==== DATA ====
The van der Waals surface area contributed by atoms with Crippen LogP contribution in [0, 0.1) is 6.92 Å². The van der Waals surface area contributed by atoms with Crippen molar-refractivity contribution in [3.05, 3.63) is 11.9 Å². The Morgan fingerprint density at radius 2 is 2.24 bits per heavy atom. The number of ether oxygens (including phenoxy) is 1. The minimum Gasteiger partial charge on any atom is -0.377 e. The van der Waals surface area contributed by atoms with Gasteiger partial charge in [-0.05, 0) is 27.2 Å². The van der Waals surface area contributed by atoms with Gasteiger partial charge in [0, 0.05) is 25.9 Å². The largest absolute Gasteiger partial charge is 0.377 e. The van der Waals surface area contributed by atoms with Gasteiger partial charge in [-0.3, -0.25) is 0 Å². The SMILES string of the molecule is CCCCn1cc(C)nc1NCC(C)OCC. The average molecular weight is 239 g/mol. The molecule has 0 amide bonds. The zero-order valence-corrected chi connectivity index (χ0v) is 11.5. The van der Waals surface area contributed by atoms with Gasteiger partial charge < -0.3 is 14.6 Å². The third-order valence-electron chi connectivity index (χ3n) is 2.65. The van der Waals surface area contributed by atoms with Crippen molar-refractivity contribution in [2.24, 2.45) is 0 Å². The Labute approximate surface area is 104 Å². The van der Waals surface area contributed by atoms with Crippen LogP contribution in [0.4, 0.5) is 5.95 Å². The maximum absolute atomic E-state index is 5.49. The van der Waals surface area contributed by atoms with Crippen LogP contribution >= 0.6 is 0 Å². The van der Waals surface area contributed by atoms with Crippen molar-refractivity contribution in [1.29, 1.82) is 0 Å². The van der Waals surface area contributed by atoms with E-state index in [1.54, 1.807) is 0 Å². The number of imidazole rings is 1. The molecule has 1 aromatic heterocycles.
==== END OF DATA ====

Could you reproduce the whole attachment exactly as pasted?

The van der Waals surface area contributed by atoms with Crippen LogP contribution in [0, 0.1) is 6.92 Å². The van der Waals surface area contributed by atoms with Crippen molar-refractivity contribution in [3.05, 3.63) is 11.9 Å². The Morgan fingerprint density at radius 2 is 2.24 bits per heavy atom. The number of ether oxygens (including phenoxy) is 1. The minimum Gasteiger partial charge on any atom is -0.377 e. The van der Waals surface area contributed by atoms with Gasteiger partial charge in [-0.05, 0) is 27.2 Å². The van der Waals surface area contributed by atoms with Gasteiger partial charge in [0, 0.05) is 25.9 Å². The largest absolute Gasteiger partial charge is 0.377 e. The van der Waals surface area contributed by atoms with Gasteiger partial charge in [-0.3, -0.25) is 0 Å². The SMILES string of the molecule is CCCCn1cc(C)nc1NCC(C)OCC. The average molecular weight is 239 g/mol. The molecule has 0 amide bonds. The zero-order valence-corrected chi connectivity index (χ0v) is 11.5. The van der Waals surface area contributed by atoms with Gasteiger partial charge < -0.3 is 14.6 Å². The third-order valence-electron chi connectivity index (χ3n) is 2.65. The van der Waals surface area contributed by atoms with Crippen molar-refractivity contribution in [2.24, 2.45) is 0 Å². The Labute approximate surface area is 104 Å². The van der Waals surface area contributed by atoms with Crippen LogP contribution in [0.4, 0.5) is 5.95 Å². The maximum absolute atomic E-state index is 5.49. The van der Waals surface area contributed by atoms with Crippen LogP contribution >= 0.6 is 0 Å². The van der Waals surface area contributed by atoms with Crippen molar-refractivity contribution in [1.29, 1.82) is 0 Å². The van der Waals surface area contributed by atoms with E-state index in [1.54, 1.807) is 0 Å². The number of imidazole rings is 1. The molecule has 1 aromatic heterocycles.